## How to Calculate Your Solar Power System

The essential parts of a solar power system are:

1. Solar Panels

2. Backup Batteries

3. Charge controller

4. Inverter

5. Wiring and small accessories

Using 6 types of configuration models for Solar Systems.

1. Day use only system no battery only DC Load.

2. Off grid system only DC Load with battery.

3. Off grid system with battery AC-DC Load connected.

4. Hybrid system.

5. On grid system.

6. On grid system with battery back-up.

The most unpredictable of all solar power systems is the availability of the source itself which is the sun’s energy. There are so many different variables that one cannot depend on one fix value formula to rely on.

Variables like Climate, Weather condition, Cloudy areas, Misty areas, Air density, Geographical position, buildings, trees, mountains, Seasons, snow, tilt, temperature and others … will affect the production of your Solar Power System.

The first variable to consider when planning your solar renewable system is the sunlight. How much sunlight you have and how much energy it will produce in a worst case scenario.

In countries where this is permissible, the on grid solar Power system is the most simple one to accomplish. You can build progressively starting with some panels and add more panels over time. You don’t need battery back-up only if you decide to provide for energy in case of utility outages.

We choose the off grid system with battery backup to demonstrate one way to perform the calculations for our solar system.

Ok, here is how we approach Solar Power calculation

1. Reduce Energy Consumption. This will lower the cost of your solar inversion considerably.

a. Keep focus all the time on your new living lifestyle ’energy efficient’.

b. Select the devices to be powered by the Solar Power System.

c. Do some clean up of old appliances that are not energy efficient. (as soon as possible)

d. Shift loads of high consumption like heaters, to other form of energy transfer methods. For example electric water heaters to solar thermal heating, electric clothes dryers to gas.

e. Replace incandescent light bulbs for CFL or Led lighting.

2. Calculate your energy consumption for a day.

3. Calculate the size of your battery bank back up power.

4. Calculate how many panels you need in the array of your Solar Power System.

5. Define your Charge Controller.

6. Define your Inverter.

7. Wire your components according your selected solar power system type.

Here is how we are going to calculate and define the energy consumption. You can find your monthly energy consumption on your electricity bill in kWh (kiloWatthour). Take your last 12 bills and add each monthly kWh total to get the year kWh total. Divide this year kWh total by 365 to obtain an average daily electrical energy usage. If you compare the energy usage after you have done step 1, you will see big differences with previous months. You will notice how much money you would have saved doing only this first step.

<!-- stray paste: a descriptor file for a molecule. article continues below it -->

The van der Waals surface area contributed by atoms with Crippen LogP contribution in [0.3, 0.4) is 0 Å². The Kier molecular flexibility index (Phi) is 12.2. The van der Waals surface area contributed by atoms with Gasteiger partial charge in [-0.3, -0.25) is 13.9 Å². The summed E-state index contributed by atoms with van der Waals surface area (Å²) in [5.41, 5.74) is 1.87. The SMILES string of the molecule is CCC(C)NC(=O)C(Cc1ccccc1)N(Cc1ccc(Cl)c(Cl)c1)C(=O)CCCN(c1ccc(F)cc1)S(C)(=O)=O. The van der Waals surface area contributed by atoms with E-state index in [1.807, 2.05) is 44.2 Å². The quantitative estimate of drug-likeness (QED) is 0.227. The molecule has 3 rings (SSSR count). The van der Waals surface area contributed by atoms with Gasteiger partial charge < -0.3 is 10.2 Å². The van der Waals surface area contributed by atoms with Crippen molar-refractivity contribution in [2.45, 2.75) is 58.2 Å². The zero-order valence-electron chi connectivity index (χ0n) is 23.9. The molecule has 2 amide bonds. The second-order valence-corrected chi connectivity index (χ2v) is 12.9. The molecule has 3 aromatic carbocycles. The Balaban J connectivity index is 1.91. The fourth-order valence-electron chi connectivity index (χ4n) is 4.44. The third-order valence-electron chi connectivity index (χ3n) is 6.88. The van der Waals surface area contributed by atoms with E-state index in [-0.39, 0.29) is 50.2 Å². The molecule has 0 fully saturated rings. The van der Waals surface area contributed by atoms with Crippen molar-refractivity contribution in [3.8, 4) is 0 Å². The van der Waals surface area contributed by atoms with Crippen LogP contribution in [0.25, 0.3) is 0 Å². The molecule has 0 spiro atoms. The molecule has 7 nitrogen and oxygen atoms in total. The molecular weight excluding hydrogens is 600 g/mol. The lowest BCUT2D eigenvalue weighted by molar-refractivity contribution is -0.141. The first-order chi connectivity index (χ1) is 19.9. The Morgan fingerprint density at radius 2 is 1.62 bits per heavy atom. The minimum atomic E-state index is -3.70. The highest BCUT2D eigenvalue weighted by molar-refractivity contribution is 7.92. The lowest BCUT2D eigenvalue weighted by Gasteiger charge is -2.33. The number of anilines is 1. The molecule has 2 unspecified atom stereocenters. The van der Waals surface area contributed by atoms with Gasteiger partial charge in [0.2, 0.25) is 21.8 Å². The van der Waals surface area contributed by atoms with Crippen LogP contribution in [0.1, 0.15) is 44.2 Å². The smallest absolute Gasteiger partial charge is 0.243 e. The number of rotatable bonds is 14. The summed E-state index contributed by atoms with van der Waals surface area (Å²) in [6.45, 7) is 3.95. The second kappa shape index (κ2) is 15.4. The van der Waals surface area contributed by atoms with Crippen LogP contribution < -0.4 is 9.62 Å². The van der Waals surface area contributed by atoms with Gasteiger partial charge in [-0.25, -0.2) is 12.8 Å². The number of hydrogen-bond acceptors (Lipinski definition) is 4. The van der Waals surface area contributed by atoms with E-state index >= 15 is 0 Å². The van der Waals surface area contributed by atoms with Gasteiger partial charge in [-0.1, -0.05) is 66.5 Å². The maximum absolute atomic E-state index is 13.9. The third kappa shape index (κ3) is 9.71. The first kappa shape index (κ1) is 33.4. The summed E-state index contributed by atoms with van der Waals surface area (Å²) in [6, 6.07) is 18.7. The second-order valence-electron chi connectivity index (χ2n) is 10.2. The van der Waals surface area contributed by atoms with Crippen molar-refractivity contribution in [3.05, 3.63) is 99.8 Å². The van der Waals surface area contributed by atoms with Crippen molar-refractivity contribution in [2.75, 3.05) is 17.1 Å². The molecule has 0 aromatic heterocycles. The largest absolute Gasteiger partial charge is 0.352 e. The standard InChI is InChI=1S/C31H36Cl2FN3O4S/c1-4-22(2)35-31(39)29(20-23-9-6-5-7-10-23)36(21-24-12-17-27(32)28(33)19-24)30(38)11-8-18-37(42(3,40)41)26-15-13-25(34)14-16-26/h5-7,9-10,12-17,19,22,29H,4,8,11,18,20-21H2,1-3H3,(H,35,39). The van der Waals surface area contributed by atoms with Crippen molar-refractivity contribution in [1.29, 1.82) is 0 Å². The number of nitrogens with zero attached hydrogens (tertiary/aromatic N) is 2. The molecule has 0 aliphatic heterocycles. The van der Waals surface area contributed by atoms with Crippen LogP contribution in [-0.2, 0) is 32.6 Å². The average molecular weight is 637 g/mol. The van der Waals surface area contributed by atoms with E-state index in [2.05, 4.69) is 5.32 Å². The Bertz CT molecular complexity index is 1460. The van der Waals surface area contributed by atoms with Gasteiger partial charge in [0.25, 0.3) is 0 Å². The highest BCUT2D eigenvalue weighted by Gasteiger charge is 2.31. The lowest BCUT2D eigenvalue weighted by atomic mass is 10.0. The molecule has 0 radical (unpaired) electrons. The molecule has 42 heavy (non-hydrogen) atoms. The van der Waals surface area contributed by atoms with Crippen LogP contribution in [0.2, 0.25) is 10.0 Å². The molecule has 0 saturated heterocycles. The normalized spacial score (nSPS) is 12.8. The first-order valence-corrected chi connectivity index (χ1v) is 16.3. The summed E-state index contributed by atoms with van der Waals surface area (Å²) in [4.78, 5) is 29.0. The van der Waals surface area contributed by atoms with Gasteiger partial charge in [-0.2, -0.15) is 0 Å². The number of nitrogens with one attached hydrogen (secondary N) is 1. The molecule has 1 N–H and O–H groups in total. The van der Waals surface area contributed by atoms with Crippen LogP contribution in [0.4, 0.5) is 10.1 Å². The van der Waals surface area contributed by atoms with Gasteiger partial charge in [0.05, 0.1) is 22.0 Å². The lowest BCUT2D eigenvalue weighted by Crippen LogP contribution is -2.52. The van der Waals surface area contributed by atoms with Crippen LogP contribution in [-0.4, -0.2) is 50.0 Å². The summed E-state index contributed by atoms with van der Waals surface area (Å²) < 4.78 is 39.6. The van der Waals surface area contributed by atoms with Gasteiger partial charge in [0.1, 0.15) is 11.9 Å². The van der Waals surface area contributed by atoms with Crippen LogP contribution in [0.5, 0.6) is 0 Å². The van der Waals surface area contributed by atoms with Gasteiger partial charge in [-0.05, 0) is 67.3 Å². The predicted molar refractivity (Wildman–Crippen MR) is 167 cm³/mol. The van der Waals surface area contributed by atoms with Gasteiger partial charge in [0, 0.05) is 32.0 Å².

A more precise way to define your energy usage is to make a list of all the devices that will be powered by your renewable solar power system with their accompanying Watt values. You can find this on the appliance itself whether in Watt or Amp. If it is stated in Amps you simply multiply the Amps with the value of your line voltage and you will get its Watt value. Watt = Amp x Volt. If there is nothing you can find on the appliance you have to use an Amp meter or a Kill-A-Watt meter to read the Amp drawn and then multiply this reading with your line voltage to get its wattage.

Record all the data in a table list, like Table 1.1 below. In the fourth column "Usage” fill in how much time you use the appliance in hours per day. This is for the case you don’t remember how you end up with some figures of the next column "Hour per day". Next you’ll record for each appliance, the amount of time (in hour) it is used per day in the column "Hour per day". For example if you use it 6 hours a day, you fill in 6 in this column and if you use it 15 minutes a day, you record 0.25 (15/60). And 30 minutes per week you’ll fill in 0.071 in the "Hour per day" column, this is (30/60)/7 hour per day. And 30 minutes a month would be (30/60)/30 = 0.017 hour per day…..etc.

Next you’ll multiply the two values of the columns "Ratings" and "Hour per day" to obtain the values in the column "Daily Wh". This value in the "Daily Wh" column times 7 will give you the "Weekly Wh". And the value in "Daily Wh" times 30 result in the "Monthly Wh", this can be used for comparison, but we don't need it in our calculations. In case you use an appliance once a month or once a week, you calculate backwards your daily usage. The following list is filled with our values, but you will use your specific values.